Paul Sochaczewski is not your ordinary travel writer. His first visit to Southeast Asia was to the East Malaysian state of Sarawak when the 22-year-old took a life-changing tour of duty with the U.S. Peace Corp assisting elementary school teachers. He later worked at the WWF helping to create global campaigns to protect rainforests and biological diversity. In the years to come, Sochaczewski penned four books set in the region: Soul of the Tiger, Sultan and the Mermaid Queen, An Inordinate Fondness for Beetles and Redheads, along with some six hundred bylined articles in leading international publications.
Although he has spent over 40 years crisscrossing Asia, his favorite area of travel is Indonesia. His slender book Curious Encounters of the Human Kind-Indonesia portrays the archipelagic nation as you’ve probably never imagined it, full of startling events, inscrutable inhabitants, unexpected moments of intimacy and introspection, excitement and solemnity as well as profound disappointment. In these stories, we learn why modern Indonesian sultans continue love affairs with a mermaid queen, why the island of Flores is Ground Zero for Hobbit sightings, how a now-neglected spice caused historic mayhem among greedy Europeans, why discovering a new species can be almost as good as sex and what is the allure of Waltzing Banana Island?
This veteran writer/traveler understands that the real attractions of Indonesia aren’t the supermalls and hyper developed tourist destinations like Bali and Jakarta, but this watery nation’s rich, varied and arcane cultures and customs. He seeks out largely unexplored outlying islands, sacred forests and deep interiors, the domain of elephants, orangutans, wild rivers and remote tribes.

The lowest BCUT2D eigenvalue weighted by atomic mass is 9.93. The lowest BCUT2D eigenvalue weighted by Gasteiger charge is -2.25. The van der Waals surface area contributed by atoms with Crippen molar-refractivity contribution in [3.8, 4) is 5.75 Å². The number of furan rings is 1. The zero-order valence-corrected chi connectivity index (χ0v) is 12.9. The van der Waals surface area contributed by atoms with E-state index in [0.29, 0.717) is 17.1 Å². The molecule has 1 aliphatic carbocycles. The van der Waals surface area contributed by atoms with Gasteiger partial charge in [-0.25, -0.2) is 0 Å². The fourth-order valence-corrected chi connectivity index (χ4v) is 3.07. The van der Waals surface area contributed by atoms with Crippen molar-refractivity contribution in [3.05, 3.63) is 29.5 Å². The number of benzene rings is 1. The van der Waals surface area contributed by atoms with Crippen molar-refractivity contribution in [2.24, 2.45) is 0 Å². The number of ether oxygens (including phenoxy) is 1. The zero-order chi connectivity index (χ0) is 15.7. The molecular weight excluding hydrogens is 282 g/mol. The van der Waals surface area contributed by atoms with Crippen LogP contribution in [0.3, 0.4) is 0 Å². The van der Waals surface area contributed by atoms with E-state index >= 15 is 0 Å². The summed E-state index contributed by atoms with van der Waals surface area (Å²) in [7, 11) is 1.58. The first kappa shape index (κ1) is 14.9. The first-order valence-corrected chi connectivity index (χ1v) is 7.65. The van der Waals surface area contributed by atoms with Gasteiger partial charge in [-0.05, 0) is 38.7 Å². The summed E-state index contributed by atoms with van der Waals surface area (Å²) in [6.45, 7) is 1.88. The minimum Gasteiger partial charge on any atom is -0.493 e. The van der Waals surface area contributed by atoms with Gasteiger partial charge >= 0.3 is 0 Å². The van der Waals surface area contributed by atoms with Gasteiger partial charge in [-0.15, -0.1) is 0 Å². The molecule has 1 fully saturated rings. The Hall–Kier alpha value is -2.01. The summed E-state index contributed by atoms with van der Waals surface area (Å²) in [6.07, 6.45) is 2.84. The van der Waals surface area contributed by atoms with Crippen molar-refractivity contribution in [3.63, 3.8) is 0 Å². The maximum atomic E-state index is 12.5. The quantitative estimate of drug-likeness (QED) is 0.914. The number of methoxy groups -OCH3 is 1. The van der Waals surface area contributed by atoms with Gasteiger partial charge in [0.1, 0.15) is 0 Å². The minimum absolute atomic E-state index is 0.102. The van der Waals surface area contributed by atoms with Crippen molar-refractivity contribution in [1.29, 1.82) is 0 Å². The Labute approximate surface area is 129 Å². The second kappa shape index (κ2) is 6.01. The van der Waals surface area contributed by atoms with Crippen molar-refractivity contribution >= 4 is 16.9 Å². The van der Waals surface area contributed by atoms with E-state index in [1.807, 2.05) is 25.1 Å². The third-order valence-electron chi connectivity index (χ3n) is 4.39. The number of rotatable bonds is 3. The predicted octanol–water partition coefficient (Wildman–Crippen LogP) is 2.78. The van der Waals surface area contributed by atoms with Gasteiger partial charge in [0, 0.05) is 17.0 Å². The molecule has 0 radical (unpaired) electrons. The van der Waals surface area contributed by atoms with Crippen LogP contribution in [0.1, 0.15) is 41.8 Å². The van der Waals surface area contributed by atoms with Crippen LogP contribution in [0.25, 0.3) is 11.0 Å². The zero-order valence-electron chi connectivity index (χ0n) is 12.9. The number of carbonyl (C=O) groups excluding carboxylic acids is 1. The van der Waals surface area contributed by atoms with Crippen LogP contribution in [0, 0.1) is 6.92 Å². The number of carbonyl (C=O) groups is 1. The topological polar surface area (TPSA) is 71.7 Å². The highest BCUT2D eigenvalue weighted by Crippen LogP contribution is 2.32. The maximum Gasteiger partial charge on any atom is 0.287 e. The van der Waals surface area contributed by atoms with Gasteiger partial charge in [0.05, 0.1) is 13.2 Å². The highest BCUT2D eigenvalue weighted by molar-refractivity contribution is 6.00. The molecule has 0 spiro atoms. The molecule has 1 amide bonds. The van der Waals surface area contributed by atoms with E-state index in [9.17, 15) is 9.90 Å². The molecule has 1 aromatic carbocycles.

In the story “In Search of the Lost White Tribe of Halmahera,” Sochaczewski sets out to find giant white cannibals on the New Jersey-sized K-shaped island of Halmahera. These tall, naked and intensely xenophobic cannibals, known as Orang Togutil, were believed to kill unwanted visitors by hurling stones at them with their feet and eating their victims raw. After finding the 3000 ethnic oddities in the isolated hills on the far side of the seldom-visited island, the curious Togutil turned out to be neither white, nor tall, nor nasty, nor lost.
Sochaczewski has a predilection for hanging out with people who rely on nature for their main sources of cash by selling products of the forest or sea like edible bird’s nests and sea cucumber. Many of his narratives depict people who admire us for our possessions while we admire them for their simplicity. In “We Better Collect Bird Nests Before the Outsiders Get Here,” he heads into the jungles of Aru Island with men carrying only bows, arrows and dogs who return several hours later with a deer.
An ardent conservationist, Sochaczewski is incensed at the rampant environmental destruction he witnesses everywhere he goes – the dynamiting of coral reefs, the wholesale slaughter of birds, sea life, mammals and endangered species for economic survival and to supply the global marketplace. He never ceases questioning, probing for the truth. He shatters the myth that local indigenous people make good stewards of nature. He commiserates with the problems of the little man, wong kecil, who are pitted against government bureaucrats, Javanese overlords, Chinese merchants and petty but all-powerful village chiefs.